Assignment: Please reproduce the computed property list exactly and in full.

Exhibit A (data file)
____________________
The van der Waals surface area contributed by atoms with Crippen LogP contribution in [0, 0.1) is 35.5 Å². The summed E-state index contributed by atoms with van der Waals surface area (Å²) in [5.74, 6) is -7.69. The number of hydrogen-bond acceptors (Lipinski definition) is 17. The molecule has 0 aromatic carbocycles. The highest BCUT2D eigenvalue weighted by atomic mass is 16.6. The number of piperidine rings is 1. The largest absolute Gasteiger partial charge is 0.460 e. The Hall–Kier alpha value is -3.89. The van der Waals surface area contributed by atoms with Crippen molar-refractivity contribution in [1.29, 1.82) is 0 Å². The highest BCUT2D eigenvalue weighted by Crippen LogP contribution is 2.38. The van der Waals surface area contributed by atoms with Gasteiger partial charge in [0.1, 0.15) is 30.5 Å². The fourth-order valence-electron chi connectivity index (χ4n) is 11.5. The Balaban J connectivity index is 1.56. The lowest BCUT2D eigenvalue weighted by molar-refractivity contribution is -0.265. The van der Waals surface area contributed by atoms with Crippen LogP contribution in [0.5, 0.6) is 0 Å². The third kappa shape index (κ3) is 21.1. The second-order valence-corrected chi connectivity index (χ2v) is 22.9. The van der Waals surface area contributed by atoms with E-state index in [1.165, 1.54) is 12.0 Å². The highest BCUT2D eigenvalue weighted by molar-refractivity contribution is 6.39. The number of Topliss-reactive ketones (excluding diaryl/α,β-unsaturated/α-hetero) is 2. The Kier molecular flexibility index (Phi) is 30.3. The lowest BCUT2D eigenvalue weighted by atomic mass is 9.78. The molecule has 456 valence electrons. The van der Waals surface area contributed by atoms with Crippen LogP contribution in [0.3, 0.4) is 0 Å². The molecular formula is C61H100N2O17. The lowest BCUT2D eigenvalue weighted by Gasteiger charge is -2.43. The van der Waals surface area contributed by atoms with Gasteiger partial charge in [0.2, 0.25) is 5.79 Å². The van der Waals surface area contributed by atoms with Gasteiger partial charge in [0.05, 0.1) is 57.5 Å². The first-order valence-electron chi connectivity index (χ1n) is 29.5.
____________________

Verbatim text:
The van der Waals surface area contributed by atoms with Crippen LogP contribution in [0, 0.1) is 35.5 Å². The summed E-state index contributed by atoms with van der Waals surface area (Å²) in [5.74, 6) is -7.69. The number of hydrogen-bond acceptors (Lipinski definition) is 17. The molecule has 0 aromatic carbocycles. The highest BCUT2D eigenvalue weighted by atomic mass is 16.6. The number of piperidine rings is 1. The largest absolute Gasteiger partial charge is 0.460 e. The Hall–Kier alpha value is -3.89. The van der Waals surface area contributed by atoms with Crippen molar-refractivity contribution in [1.29, 1.82) is 0 Å². The highest BCUT2D eigenvalue weighted by Crippen LogP contribution is 2.38. The van der Waals surface area contributed by atoms with Gasteiger partial charge in [0.1, 0.15) is 30.5 Å². The fourth-order valence-electron chi connectivity index (χ4n) is 11.5. The Balaban J connectivity index is 1.56. The lowest BCUT2D eigenvalue weighted by molar-refractivity contribution is -0.265. The van der Waals surface area contributed by atoms with Crippen LogP contribution in [0.5, 0.6) is 0 Å². The third kappa shape index (κ3) is 21.1. The second-order valence-corrected chi connectivity index (χ2v) is 22.9. The van der Waals surface area contributed by atoms with E-state index in [1.165, 1.54) is 12.0 Å². The highest BCUT2D eigenvalue weighted by molar-refractivity contribution is 6.39. The number of Topliss-reactive ketones (excluding diaryl/α,β-unsaturated/α-hetero) is 2. The Kier molecular flexibility index (Phi) is 30.3. The lowest BCUT2D eigenvalue weighted by atomic mass is 9.78. The molecule has 456 valence electrons. The van der Waals surface area contributed by atoms with Crippen LogP contribution in [0.3, 0.4) is 0 Å². The molecular formula is C61H100N2O17. The lowest BCUT2D eigenvalue weighted by Gasteiger charge is -2.43. The van der Waals surface area contributed by atoms with Gasteiger partial charge in [0.2, 0.25) is 5.79 Å². The van der Waals surface area contributed by atoms with Gasteiger partial charge in [0.05, 0.1) is 57.5 Å². The first-order valence-electron chi connectivity index (χ1n) is 29.5.